Bumblebee research: some hard facts and soft fuzz

Before I can step into Environment Yukon’s Whitehorse headquarters on Burns Road, I’m met at a nearby flowering lupine by a large, fuzzy, loud and somewhat aggressive bumblebee.

Before I can step into Environment Yukon’s Whitehorse headquarters on Burns Road, I’m met at a nearby flowering lupine by a large, fuzzy, loud and somewhat aggressive bumblebee. It’s an auspicious encounter, seeing as I am visiting Environment Yukon to interview a bumblebee researcher.

Veronica Huggard is a Yukon Youth Conservation Corps crew leader for Environment and a University of Victoria biology major. Huggard tells me that the plump, black and yellow lady I encountered at the lupine was a queen Bombus nevadensis, one of the Yukon’s two large bumblebee species. B. nevadensis can be readily ID’d by the “black saddle” I’d noted on her thorax.

Like most people, I find bumblebees attractive, even somehow personable, but I am discomfited when one initiates a meeting face to face. I mention that to Huggard. “I’ve never been stung by a bumblebee,” she responds – convincing words

from someone who has handled many of them while working on her bachelor of science honours project over the past two years at the University of Victoria.

“Yes, insects can be creepy crawly,” she says. But she’s been a close neighbour to bees and a great many other creatures large and small from early on, having grown up in a wall tent off Annie Lake Road. Her initial minor twinge of aversion to insects and other such multi-legged critters morphed into outright fascination over the years, she says. In fact, they set her on her educational path.

“I knew that if I took the insect class at UVic, I’d have to collect as many as I could. I got over the heebie-jeebies though, because when you’re holding them in your hand, you get really acquainted with them.

“And they’re so diverse. I think that’s one of the coolest things.”

You’d think that someone born and raised in the rural Yukon might make a run for the bright lights of New York or Toronto in adulthood, but that’s often not the case. Many of the territory’s 20-somethings these days are studying their native environment ever more closely and dedicating their lives to understanding and preserving its flora and fauna.

“The Yukon is so perfect, I find,” says Huggard. “There’s just so much work that needs to be done. You can pick any order of insects you want and you can pretty much make them a career.”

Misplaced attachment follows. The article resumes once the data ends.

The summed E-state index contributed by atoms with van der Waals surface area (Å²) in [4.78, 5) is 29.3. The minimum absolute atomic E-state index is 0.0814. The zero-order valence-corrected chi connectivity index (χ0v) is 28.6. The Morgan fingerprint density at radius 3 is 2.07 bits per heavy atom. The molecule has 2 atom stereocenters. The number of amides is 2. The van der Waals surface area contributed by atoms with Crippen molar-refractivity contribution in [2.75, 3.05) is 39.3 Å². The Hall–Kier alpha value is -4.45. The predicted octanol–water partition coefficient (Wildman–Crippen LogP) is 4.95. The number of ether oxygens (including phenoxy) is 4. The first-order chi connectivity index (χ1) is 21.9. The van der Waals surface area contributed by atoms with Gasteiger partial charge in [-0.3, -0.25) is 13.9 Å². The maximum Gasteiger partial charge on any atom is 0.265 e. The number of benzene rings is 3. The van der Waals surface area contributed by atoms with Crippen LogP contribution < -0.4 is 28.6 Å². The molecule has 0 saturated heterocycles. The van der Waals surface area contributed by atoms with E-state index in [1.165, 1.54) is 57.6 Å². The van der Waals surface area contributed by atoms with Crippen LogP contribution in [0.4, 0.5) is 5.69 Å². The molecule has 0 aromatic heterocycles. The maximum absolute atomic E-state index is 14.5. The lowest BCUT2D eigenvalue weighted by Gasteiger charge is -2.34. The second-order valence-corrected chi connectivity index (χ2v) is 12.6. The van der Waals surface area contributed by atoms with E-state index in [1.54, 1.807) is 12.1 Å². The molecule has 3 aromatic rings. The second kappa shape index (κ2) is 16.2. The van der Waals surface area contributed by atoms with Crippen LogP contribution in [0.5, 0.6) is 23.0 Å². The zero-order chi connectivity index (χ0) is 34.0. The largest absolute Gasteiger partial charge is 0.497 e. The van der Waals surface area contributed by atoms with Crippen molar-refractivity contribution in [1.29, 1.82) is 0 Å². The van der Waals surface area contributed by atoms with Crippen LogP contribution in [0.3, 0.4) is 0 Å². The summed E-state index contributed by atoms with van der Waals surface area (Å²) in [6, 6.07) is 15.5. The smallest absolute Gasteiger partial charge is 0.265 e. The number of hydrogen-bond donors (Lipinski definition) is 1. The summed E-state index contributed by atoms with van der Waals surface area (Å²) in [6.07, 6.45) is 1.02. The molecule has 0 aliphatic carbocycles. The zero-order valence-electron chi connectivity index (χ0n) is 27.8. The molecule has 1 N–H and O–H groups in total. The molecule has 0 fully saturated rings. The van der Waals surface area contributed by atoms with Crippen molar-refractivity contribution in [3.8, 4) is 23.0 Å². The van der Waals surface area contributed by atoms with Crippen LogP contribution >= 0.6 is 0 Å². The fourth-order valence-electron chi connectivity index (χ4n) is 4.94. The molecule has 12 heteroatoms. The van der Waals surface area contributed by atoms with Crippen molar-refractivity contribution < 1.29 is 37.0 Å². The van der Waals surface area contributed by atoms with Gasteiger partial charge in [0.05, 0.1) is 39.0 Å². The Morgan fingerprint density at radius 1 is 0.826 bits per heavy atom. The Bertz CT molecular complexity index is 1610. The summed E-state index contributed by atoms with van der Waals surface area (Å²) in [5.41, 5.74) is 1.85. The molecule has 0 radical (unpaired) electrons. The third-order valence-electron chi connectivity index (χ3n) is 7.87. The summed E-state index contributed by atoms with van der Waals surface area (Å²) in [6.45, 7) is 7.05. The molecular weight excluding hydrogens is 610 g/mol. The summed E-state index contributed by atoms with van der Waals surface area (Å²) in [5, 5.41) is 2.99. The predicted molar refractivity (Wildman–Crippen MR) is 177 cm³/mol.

Although some Outside institutions, such as McGill University, send entomologists to the Yukon wilds in the summer, they tend to move on after a few weeks. Huggard says that in her case it’s an enjoyable duty to devote May through August to getting to know the locals, especially the buzzing fuzzy ones with black and yellow stripes.

Huggard undertook a field search for baseline data at Chadburn Lake last summer. “My question was, ‘What species of bees do we actually have?’” So for four months she collected insects in pan traps – a mix of blue- and yellow-coloured bowls filled with soapy water – placed at intervals along two transects. She’d return to check on them, transect by transect, each week.

“My focus was what kind of bees do we have? What species? When are they most abundant? Are there more in May than in August? When do the males come out?”

Much of her work is about coming to understand a temporal sequence, she adds.

In the spring, a lot of big bees are out, says Huggard. These are the queens who have overwintered. “That’s why spring flowers are so important; the queens need to find a place to establish their colony.”

The colony will eventually consist of a very few males called drones, which Huggard says are smaller than the queens, sport handsome moustaches and basically serve as “sperm packets.”

Their function is to help produce the next generation. Most of that generation will consist of small female workers. These small females are worker bees. Each has a genetically determined speciality. “They’re the ones who go out and collect honey and do all the hive stuff.”

Over the summer of 2014, Huggard concentrated primarily on bee species. This summer she’s studying the relationship between bumblebees and flowers. Unfortunately, we had an especially early spring and the crocus had nearly finished flowering by the time Huggard got back home from Victoria. Though there are the remnants of flowering lupine to study …

and fireweed flowers to come.

She has noticed that there are bee species in the lupine near her transects that weren’t there last summer, so it’s even more significant that she’s doing her research in the southern Yukon. “If you were to do this here year after year after year, you could see how bees from British Columbia and Alberta are shifting north,” she says.

It is essential to keep a sharp eye out in alpine regions, she stresses. As things warm up at lower elevations, ever more species could move up the mountains until they are forced to share a very diminished cool environment at the summits. What might this mean for the pollinators and the plants and crops that depend on them?

“So I’d really like to do my masters on bumblebees in the alpine,” Huggard says. Then she pauses and adds: “That being said, if I had an opportunity to study another insect I wouldn’t say no to it.”

But with insect species estimates of 10 to 100 million (give or take) insect species on the planet, it could be quite a task for an entomologist to choose a new speciality. “They’re all really important,” says Huggard.

This column is co-ordinated by the Yukon Research Centre at Yukon College with major financial support from Environment Yukon and Yukon College. The articles are archived at http://www.yukoncollege.yk.ca/research/publications/your_yukon

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